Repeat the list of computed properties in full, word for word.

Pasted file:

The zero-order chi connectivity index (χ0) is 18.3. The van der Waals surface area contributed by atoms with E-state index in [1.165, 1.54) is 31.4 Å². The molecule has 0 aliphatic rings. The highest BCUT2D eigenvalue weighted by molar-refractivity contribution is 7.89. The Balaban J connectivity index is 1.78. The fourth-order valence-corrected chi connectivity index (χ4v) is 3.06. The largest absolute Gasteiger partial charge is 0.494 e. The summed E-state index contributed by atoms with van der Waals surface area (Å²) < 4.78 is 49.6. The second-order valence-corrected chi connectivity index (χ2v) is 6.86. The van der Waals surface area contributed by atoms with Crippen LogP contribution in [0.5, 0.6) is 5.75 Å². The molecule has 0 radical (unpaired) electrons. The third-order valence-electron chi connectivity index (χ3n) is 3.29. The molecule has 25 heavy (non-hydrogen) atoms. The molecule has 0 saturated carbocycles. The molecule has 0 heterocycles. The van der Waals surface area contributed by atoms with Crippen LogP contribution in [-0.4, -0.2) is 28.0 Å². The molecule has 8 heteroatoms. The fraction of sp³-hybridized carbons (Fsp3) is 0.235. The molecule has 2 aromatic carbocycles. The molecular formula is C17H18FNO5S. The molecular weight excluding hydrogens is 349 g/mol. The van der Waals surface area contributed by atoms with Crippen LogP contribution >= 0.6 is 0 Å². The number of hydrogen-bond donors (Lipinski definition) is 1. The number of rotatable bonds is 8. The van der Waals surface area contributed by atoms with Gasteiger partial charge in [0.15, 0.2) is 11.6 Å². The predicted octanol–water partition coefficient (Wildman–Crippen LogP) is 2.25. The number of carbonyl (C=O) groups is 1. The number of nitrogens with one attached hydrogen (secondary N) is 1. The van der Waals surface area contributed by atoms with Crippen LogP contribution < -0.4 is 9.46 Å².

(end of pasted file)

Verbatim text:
The zero-order chi connectivity index (χ0) is 18.3. The van der Waals surface area contributed by atoms with E-state index in [1.165, 1.54) is 31.4 Å². The molecule has 0 aliphatic rings. The highest BCUT2D eigenvalue weighted by molar-refractivity contribution is 7.89. The Balaban J connectivity index is 1.78. The fourth-order valence-corrected chi connectivity index (χ4v) is 3.06. The largest absolute Gasteiger partial charge is 0.494 e. The summed E-state index contributed by atoms with van der Waals surface area (Å²) < 4.78 is 49.6. The second-order valence-corrected chi connectivity index (χ2v) is 6.86. The van der Waals surface area contributed by atoms with Crippen LogP contribution in [0.5, 0.6) is 5.75 Å². The molecule has 0 radical (unpaired) electrons. The third-order valence-electron chi connectivity index (χ3n) is 3.29. The molecule has 25 heavy (non-hydrogen) atoms. The molecule has 0 saturated carbocycles. The molecule has 0 heterocycles. The van der Waals surface area contributed by atoms with Crippen LogP contribution in [-0.4, -0.2) is 28.0 Å². The molecule has 8 heteroatoms. The fraction of sp³-hybridized carbons (Fsp3) is 0.235. The molecule has 2 aromatic carbocycles. The molecular formula is C17H18FNO5S. The molecular weight excluding hydrogens is 349 g/mol. The van der Waals surface area contributed by atoms with Crippen LogP contribution >= 0.6 is 0 Å². The number of hydrogen-bond donors (Lipinski definition) is 1. The number of rotatable bonds is 8. The van der Waals surface area contributed by atoms with Gasteiger partial charge in [0.15, 0.2) is 11.6 Å². The predicted octanol–water partition coefficient (Wildman–Crippen LogP) is 2.25. The number of carbonyl (C=O) groups is 1. The number of nitrogens with one attached hydrogen (secondary N) is 1. The van der Waals surface area contributed by atoms with Crippen LogP contribution < -0.4 is 9.46 Å².